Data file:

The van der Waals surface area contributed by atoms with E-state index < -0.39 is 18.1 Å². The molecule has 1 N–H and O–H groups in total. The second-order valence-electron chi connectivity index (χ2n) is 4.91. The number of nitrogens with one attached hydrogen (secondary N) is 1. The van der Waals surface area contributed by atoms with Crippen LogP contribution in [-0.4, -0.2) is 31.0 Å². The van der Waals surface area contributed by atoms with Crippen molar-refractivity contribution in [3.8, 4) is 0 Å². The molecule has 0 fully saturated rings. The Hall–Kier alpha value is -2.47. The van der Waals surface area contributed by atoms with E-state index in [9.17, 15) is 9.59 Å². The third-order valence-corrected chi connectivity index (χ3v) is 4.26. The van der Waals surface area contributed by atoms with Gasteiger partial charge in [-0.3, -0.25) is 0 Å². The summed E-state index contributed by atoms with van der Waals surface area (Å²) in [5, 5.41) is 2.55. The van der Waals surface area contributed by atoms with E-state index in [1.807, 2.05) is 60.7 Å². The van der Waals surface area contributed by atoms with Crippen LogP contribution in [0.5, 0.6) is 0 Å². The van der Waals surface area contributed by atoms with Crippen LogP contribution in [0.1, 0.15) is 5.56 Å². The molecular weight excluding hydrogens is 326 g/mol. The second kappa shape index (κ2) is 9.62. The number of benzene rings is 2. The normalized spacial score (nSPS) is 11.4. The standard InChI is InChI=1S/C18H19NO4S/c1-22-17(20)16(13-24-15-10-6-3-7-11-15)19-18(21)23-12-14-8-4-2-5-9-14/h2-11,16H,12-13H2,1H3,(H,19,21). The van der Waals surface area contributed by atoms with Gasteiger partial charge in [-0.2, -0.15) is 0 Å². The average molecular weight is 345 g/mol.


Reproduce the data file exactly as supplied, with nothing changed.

The van der Waals surface area contributed by atoms with E-state index < -0.39 is 18.1 Å². The molecule has 1 N–H and O–H groups in total. The second-order valence-electron chi connectivity index (χ2n) is 4.91. The number of nitrogens with one attached hydrogen (secondary N) is 1. The van der Waals surface area contributed by atoms with Crippen LogP contribution in [-0.4, -0.2) is 31.0 Å². The van der Waals surface area contributed by atoms with Crippen molar-refractivity contribution in [3.8, 4) is 0 Å². The molecule has 0 fully saturated rings. The Hall–Kier alpha value is -2.47. The van der Waals surface area contributed by atoms with E-state index in [9.17, 15) is 9.59 Å². The third-order valence-corrected chi connectivity index (χ3v) is 4.26. The van der Waals surface area contributed by atoms with Gasteiger partial charge in [-0.3, -0.25) is 0 Å². The summed E-state index contributed by atoms with van der Waals surface area (Å²) in [5, 5.41) is 2.55. The van der Waals surface area contributed by atoms with E-state index in [1.807, 2.05) is 60.7 Å². The van der Waals surface area contributed by atoms with Crippen LogP contribution in [0.5, 0.6) is 0 Å². The van der Waals surface area contributed by atoms with Crippen LogP contribution in [0.1, 0.15) is 5.56 Å². The molecular weight excluding hydrogens is 326 g/mol. The second kappa shape index (κ2) is 9.62. The number of benzene rings is 2. The normalized spacial score (nSPS) is 11.4. The standard InChI is InChI=1S/C18H19NO4S/c1-22-17(20)16(13-24-15-10-6-3-7-11-15)19-18(21)23-12-14-8-4-2-5-9-14/h2-11,16H,12-13H2,1H3,(H,19,21). The van der Waals surface area contributed by atoms with Gasteiger partial charge in [-0.2, -0.15) is 0 Å². The average molecular weight is 345 g/mol.